Friday, October 26, 2012


(Image courtesy of

(Image courtesy of )
 I will never forget reading what Kate Moss was quoted as saying some time ago: “nothing tastes as good as skinny feels”. The fashion industry has often been slammed for predominantly sending out the message that thinner and skinnier is better.  I was one of many teenage girls who envied the models on the catwalk and in advertorials, not because of the nature of their work, but because of their size. I did what I could to follow the ‘skinny’ trend. I skipped meals and pranced around tirelessly to Cindy Crawford’s workout video. Of course like many girls, I fortunately grew out of this unhealthy obsession and learnt to accept my body and accept the fashion magazines for what they were, taking a little comfort in the fact that most photos were re-touched. Anyway, I clearly don’t hold any resentment towards the fashion industry for what they put me through during my teenage years; otherwise I wouldn't have such a passion for it now.

There are many campaigners fighting to abolish the cult of stick-thin, size zero models. I would imagine this is mainly to preserve the health, self-esteem and self-confidence of our younger generation, but they don’t appear to be winning the battle just yet given the models I still see on the catwalk and in fashion magazines. However, there has been a shift in recent years, which has seen a new type of model grace our fashion world – ‘Plus Size’ models – who are more ‘curvy’ and perhaps reflect a more realistic body. Sophie Dahl is probably one of the most famous iconic plus size models and more recently Ralph Lauren has been reported to have cast their first ‘plus size’ model.

(Image courtesy of Hollywood PR )
Despite the ‘skinny’ trend on the catwalk and in advertorials, you can’t deny that we are increasingly embracing curves; a trend that I’m quite happy about given I carry a little junk in my trunk!  Some of the women we now consider to be the hottest in the world are ‘curvy’  -  Kim Kardashian (above), Beyonce, Christina Hendricks, Jennifer Lopez – and we are also seeing brands such as Ultimo, Dove and Beaux Avenue embracing a more representative body image. I watched the first episode of the new series of America’s Next Top Model last week and it featured two plus-size models where one of them got picture of the week.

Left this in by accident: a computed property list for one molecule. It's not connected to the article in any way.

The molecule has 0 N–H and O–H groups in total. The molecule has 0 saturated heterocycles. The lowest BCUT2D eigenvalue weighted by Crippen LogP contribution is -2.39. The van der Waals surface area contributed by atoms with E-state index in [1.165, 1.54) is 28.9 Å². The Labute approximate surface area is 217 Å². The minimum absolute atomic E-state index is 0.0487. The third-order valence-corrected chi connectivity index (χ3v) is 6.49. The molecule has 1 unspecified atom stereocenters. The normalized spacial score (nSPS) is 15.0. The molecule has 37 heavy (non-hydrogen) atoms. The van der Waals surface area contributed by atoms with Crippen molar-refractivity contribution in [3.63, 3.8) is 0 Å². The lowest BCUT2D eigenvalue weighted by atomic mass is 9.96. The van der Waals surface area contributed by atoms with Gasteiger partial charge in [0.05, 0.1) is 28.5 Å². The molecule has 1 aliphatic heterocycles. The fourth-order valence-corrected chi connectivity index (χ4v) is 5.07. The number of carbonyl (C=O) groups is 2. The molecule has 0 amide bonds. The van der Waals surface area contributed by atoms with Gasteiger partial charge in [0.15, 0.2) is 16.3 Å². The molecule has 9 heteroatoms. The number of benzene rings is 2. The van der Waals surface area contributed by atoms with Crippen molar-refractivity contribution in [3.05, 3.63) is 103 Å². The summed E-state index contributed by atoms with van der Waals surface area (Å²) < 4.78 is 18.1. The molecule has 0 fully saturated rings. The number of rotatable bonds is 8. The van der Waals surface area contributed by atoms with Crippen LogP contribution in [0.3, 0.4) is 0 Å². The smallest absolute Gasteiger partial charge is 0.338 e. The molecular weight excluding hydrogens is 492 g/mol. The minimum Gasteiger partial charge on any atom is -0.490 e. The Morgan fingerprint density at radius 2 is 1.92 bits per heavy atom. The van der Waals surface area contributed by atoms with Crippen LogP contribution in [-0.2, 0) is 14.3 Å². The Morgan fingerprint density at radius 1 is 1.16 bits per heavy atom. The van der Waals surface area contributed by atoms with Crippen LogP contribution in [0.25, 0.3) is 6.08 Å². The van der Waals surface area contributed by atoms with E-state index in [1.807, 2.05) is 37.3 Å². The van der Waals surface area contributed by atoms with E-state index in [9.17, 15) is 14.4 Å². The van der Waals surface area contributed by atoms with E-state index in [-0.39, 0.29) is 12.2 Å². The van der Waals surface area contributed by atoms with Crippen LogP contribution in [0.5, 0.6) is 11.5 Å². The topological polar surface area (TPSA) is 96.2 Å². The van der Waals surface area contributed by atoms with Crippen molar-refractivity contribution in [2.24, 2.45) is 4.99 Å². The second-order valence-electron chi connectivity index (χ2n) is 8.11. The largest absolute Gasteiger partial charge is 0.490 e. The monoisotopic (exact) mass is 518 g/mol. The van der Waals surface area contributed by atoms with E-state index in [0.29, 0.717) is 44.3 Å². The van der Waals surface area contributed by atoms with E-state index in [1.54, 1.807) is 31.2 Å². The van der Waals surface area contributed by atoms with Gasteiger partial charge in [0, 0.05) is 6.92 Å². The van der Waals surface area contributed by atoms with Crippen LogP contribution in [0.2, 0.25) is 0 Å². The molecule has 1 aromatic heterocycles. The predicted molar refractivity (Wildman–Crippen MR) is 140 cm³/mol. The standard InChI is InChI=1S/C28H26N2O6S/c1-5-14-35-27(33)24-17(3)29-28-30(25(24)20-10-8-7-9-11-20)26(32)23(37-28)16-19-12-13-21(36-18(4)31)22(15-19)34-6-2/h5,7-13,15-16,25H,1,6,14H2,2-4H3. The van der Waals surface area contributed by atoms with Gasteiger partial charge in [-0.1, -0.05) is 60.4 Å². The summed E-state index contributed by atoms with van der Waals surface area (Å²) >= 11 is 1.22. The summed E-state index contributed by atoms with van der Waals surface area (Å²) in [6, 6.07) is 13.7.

So, yes this is great news, we are moving towards accepting curvy as beautiful, but and it’s a big but (excuse the pun) when does curvy become a concern in terms of being overweight. I've seen a number of women classing themselves and accepting themselves as just being curvy, when actually in fact they are very much overweight or obese and this is a big problem in terms of health risk. It’s interesting to see that Sophie Dahl, the original plus size model, eventually lost the weight that made her so famous. Was this for health reasons or cosmetic reasons? That’s her business, but the point I want to make is, we must ensure we don’t go too far the other way and start defining overweight and obesity as a healthy plus-size or curvy model, because being overweight or obese is a big risk to your health.

Body Mass Index (BMI) is a common method used to classify whether a person is an acceptable weight, overweight or obese.  Use the BMI calculator on this blog (see bottom of side panel) to work out your BMI and to determine whether you are indeed just ‘curvy’ or, to put it bluntly, whether some consideration should be given to trying to lose weight.

BMI Classification -  what’s yours?

BMI (kg/m2)
18.5 – 24.9
Acceptable Weight
25.0 – 29.9
30.0 – 34.9
Markedly Increased
35.0 – 39.9
Moderately Obese
40 +
Morbidly Obese
Very High

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